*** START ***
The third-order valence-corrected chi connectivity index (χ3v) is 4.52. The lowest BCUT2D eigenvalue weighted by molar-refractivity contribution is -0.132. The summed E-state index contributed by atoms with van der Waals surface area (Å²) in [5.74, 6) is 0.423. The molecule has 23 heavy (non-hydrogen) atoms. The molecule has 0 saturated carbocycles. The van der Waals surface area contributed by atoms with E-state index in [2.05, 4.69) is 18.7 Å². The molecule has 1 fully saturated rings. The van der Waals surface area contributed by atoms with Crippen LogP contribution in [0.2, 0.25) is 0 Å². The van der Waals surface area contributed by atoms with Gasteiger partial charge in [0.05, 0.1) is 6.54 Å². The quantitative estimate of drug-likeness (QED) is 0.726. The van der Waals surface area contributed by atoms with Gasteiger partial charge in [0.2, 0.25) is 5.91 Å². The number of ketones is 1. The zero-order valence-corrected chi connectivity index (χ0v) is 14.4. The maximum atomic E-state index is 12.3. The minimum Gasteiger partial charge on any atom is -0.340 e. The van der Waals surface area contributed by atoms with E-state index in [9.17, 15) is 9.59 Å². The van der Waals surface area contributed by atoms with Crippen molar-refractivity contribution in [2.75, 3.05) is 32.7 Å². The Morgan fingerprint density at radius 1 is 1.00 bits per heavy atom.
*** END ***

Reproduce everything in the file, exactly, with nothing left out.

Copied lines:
The third-order valence-corrected chi connectivity index (χ3v) is 4.52. The lowest BCUT2D eigenvalue weighted by molar-refractivity contribution is -0.132. The summed E-state index contributed by atoms with van der Waals surface area (Å²) in [5.74, 6) is 0.423. The molecule has 23 heavy (non-hydrogen) atoms. The molecule has 0 saturated carbocycles. The van der Waals surface area contributed by atoms with E-state index in [2.05, 4.69) is 18.7 Å². The molecule has 1 fully saturated rings. The van der Waals surface area contributed by atoms with Crippen LogP contribution in [0.2, 0.25) is 0 Å². The van der Waals surface area contributed by atoms with Gasteiger partial charge in [0.05, 0.1) is 6.54 Å². The quantitative estimate of drug-likeness (QED) is 0.726. The van der Waals surface area contributed by atoms with Gasteiger partial charge in [0.2, 0.25) is 5.91 Å². The number of ketones is 1. The zero-order valence-corrected chi connectivity index (χ0v) is 14.4. The maximum atomic E-state index is 12.3. The minimum Gasteiger partial charge on any atom is -0.340 e. The van der Waals surface area contributed by atoms with E-state index in [9.17, 15) is 9.59 Å². The van der Waals surface area contributed by atoms with Crippen molar-refractivity contribution in [2.75, 3.05) is 32.7 Å². The Morgan fingerprint density at radius 1 is 1.00 bits per heavy atom.